351A.   Interpretation

PART XII
SUPPLEMENTARY PROVISIONS

IRREGULAR PROCEEDINGS

   352.   Proceedings in wrong place

   353.   Finding or sentence when not reversible

   354.   Distress not illegal nor distrainer a trespasser for defect or want of form in proceedings

MISCELLANEOUS

   355.   Disposal of exhibits

   356.   Corporations

   357.   Prescribed fees

   358.   Prescribed forms

   359.   Rules

NON-APPLICATION OF BRITISH ACT

   360.   Non-application

      FIRST SCHEDULE

      SECOND SCHEDULE

      THIRD SCHEDULE

      FOURTH SCHEDULE

      FIFTH SCHEDULE

AN ACT

to make provision for the procedure to be followed in criminal cases

[1st April, 1934]

Act 23 of 1933,

Act 1 of 1936,

Act 23 of 1937,

Act 14 of 1938,

Act 52 of 1938,

Act 23 of 1939,

Act 28 of 1940,

Act 17 of 1942,

Act 4 of 1944,

Act 4 of 1945,

Act 17 of 1945,

Act 29 of 1945,

Act 11 of 1946,

Act 24 of 1950,

Act 30 of 1952,

Act 20 of 1953,

Act 47 of 1955,

Act 26 of 1956,

Act 50 of 1957,

Act 16 of 1959,

Act 2 of 1960,

Act 23 of 1960,

Act 5 of 1962,

Act 11 of 1963,

Act 18 of 1963,

Act 27 of 1964,

Act 57 of 1964,

Act 6 of 1965,

Act 28 of 1965,

Act 76 of 1965,

Act 18 of 1966,

Act 1 of 1967,

Act 46 of 1967,

Act 9 of 1968,

Act 54 of 1968,

Act 20 of 1969,

Act 36 of 1969,

Act 38 of 1969,

Act 40 of 1969,

Act 24 of 1970,

Act 59 of 1970,

Act 23 of 1971,

Act 6 of 1972,

Act 33 of 1972,

Act 12 of 1973,

Act 34 of 1973,

Act 32 of 1974,

Act 30 of 1976,

Act 28 of 1979,

Act 35 of 1993,

Act 13 of 1994,

Act 5 of 1997,

Act 13 of 2000,

Act 23 of 2000,

Act 9 of 2003,

Act 9 of 2005.

GN 303 of 1964,

GN 366 of 1964,

GN 470 of 1964,

GN 493 of 1964,

GN 497 of 1964.

SI 63 of 1964,

SI 152 of 1965,

SI 177 of 1968.

PART I
PRELIMINARY

1.   Short title

This Act may be cited as the Criminal Procedure Code Act.

2.   Interpretation

In this Code, unless the context otherwise requires—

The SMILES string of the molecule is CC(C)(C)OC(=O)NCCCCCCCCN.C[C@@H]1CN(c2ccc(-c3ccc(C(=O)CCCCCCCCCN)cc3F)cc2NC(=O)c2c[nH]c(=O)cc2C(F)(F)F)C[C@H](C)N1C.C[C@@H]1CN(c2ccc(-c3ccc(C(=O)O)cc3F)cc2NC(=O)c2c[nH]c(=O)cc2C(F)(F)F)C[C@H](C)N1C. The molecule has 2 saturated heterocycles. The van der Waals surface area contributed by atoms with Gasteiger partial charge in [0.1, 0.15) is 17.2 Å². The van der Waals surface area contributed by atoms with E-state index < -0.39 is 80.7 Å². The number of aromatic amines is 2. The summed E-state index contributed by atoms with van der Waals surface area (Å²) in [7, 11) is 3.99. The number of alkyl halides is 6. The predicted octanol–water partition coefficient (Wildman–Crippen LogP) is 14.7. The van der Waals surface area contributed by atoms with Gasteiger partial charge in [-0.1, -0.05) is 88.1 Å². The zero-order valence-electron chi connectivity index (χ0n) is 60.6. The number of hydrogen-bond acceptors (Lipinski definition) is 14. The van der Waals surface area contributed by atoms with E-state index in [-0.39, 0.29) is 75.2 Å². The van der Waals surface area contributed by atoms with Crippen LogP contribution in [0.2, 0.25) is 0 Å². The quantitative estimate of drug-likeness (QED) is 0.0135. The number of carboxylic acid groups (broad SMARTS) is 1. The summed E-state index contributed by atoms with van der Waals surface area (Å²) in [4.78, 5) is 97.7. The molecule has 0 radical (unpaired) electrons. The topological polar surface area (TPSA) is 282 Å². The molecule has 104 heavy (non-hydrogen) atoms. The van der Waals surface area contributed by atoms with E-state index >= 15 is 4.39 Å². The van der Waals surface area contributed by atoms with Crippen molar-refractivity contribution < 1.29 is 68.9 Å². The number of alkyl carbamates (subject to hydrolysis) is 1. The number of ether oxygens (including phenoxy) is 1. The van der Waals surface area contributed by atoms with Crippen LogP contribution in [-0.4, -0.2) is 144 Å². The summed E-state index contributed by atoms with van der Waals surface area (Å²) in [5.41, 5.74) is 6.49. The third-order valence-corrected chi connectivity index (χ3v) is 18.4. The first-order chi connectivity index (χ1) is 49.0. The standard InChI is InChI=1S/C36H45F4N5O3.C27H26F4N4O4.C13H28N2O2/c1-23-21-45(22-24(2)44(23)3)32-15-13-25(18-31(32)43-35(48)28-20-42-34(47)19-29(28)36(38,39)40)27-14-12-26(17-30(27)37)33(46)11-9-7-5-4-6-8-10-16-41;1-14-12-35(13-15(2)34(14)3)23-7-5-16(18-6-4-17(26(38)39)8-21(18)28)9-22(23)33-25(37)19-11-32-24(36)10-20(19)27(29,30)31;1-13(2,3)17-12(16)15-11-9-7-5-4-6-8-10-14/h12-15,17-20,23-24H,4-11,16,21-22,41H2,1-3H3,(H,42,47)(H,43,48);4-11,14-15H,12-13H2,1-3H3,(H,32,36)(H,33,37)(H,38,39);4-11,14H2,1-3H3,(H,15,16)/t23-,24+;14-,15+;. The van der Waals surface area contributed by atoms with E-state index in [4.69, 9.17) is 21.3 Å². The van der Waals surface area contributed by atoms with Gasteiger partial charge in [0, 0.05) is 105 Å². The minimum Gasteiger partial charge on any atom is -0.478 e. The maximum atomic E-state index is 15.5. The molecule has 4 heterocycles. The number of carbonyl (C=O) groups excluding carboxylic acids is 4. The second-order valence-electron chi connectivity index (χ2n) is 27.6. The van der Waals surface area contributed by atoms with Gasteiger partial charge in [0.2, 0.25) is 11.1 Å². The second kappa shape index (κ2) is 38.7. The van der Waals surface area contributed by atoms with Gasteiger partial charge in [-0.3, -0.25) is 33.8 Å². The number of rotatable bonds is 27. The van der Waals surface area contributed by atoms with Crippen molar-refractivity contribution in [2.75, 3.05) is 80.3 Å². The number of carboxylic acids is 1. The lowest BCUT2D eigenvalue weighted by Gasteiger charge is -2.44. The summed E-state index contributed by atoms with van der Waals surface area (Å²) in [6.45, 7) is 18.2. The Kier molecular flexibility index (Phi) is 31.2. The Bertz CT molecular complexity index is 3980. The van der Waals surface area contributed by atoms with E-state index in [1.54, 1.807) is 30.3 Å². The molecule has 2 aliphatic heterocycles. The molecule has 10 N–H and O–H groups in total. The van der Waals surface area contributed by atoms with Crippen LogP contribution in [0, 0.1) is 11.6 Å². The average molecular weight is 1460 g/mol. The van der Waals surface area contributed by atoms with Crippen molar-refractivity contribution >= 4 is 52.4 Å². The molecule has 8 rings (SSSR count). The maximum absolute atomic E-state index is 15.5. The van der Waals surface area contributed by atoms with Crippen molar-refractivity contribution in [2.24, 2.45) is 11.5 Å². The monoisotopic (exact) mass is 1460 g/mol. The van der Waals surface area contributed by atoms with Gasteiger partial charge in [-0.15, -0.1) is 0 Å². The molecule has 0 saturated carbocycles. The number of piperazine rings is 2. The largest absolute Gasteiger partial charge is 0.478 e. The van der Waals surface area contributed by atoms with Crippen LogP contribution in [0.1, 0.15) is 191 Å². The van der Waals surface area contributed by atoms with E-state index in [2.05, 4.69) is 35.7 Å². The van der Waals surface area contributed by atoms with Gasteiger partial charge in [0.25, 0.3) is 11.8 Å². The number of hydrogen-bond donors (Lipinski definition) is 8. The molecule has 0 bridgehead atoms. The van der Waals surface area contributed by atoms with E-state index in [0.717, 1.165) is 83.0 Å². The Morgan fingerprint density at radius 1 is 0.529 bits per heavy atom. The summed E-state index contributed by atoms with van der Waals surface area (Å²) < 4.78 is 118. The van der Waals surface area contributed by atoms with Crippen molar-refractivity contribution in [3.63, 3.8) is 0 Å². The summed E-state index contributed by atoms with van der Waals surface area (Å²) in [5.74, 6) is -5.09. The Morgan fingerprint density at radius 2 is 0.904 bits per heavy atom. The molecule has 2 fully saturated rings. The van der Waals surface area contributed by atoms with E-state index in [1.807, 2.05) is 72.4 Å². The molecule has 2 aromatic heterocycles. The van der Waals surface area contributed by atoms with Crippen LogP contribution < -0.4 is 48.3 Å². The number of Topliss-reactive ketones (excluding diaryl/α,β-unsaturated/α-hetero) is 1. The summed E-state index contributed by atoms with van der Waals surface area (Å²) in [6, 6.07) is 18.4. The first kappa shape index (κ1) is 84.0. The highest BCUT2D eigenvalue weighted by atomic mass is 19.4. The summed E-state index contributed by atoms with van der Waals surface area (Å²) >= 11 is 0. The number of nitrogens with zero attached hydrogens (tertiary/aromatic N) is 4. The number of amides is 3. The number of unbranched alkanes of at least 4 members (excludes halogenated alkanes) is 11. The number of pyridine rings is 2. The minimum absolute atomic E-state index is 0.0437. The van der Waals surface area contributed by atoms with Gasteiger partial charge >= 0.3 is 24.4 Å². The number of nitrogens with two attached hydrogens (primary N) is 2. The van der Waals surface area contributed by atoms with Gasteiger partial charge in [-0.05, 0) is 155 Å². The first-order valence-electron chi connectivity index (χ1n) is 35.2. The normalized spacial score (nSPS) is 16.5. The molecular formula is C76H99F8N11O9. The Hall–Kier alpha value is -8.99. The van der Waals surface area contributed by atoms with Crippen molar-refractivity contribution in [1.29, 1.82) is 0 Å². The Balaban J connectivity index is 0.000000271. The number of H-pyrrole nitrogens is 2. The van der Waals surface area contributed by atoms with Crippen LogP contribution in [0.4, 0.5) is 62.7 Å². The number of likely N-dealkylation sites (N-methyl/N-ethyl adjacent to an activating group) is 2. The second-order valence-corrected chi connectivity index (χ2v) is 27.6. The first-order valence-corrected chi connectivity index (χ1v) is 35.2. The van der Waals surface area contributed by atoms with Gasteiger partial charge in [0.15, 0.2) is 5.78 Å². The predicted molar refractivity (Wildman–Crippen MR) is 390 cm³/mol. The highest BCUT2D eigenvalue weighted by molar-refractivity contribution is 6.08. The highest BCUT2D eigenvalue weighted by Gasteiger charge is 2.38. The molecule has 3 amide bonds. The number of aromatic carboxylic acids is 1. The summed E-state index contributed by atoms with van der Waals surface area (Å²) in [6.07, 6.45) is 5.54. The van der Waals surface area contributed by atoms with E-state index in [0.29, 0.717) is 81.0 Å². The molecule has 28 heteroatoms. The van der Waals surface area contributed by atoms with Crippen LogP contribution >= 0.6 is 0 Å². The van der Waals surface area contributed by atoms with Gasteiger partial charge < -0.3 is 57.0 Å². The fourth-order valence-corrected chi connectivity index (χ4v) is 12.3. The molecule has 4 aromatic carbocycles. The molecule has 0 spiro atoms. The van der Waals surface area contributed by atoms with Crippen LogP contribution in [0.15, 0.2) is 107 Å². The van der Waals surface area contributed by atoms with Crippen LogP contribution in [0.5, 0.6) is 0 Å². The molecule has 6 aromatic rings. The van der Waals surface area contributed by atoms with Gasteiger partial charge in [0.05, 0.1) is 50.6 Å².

“Christian marriage” means a marriage which is recognised, by the law of the place where it is contracted, as the voluntary union for life of one man and one woman to the exclusion of all others;

“cognizable offence” means an offence for which a police officer may, in accordance with the First Schedule or under any written law for the time being in force, arrest without warrant;

“complaint” means an allegation that some person known or unknown has committed or is guilty of an offence;

“Court” means the High Court or any subordinate court as defined in this Code;

“district” means the district assigned to a subordinate court as the district within which it is to exercise jurisdiction;

“husband” and “wife” mean a husband and wife of a Christian marriage;

“non-cognizable offence” means an offence for which a police officer may not arrest without warrant;

“officer in charge of a police station” includes, when the officer in charge of the police station is absent from the station-house or unable, from illness or other cause, to perform his duties, the police officer present at the station-house who is next in rank to such officer, or any other police officer so present;

“police station” means a post or place appointed by the Inspector-General of Police to be a police station and includes any local area policed from such station;

“preliminary inquiry” means an inquiry into a criminal charge held by a subordinate court with a view to the committal of the accused person for trial before the High Court;

“public prosecutor” means any person appointed under the provisions of section 86 and includes the Attorney-General, the Solicitor-General, the Director of Public Prosecutions, a State Advocate and any practitioner as defined in the Legal Practitioners Act appearing on behalf of the People in any criminal proceedings;

“Registrar” means the Registrar of the High Court and includes a Deputy Registrar and an Assistant Registrar;

“Session” has the meaning assigned to it by section 2 of the High Court Act;

“subordinate court” means a subordinate court as constituted under the Subordinate Courts Act;

“summary trial” means a trial held by a subordinate court under Part VI.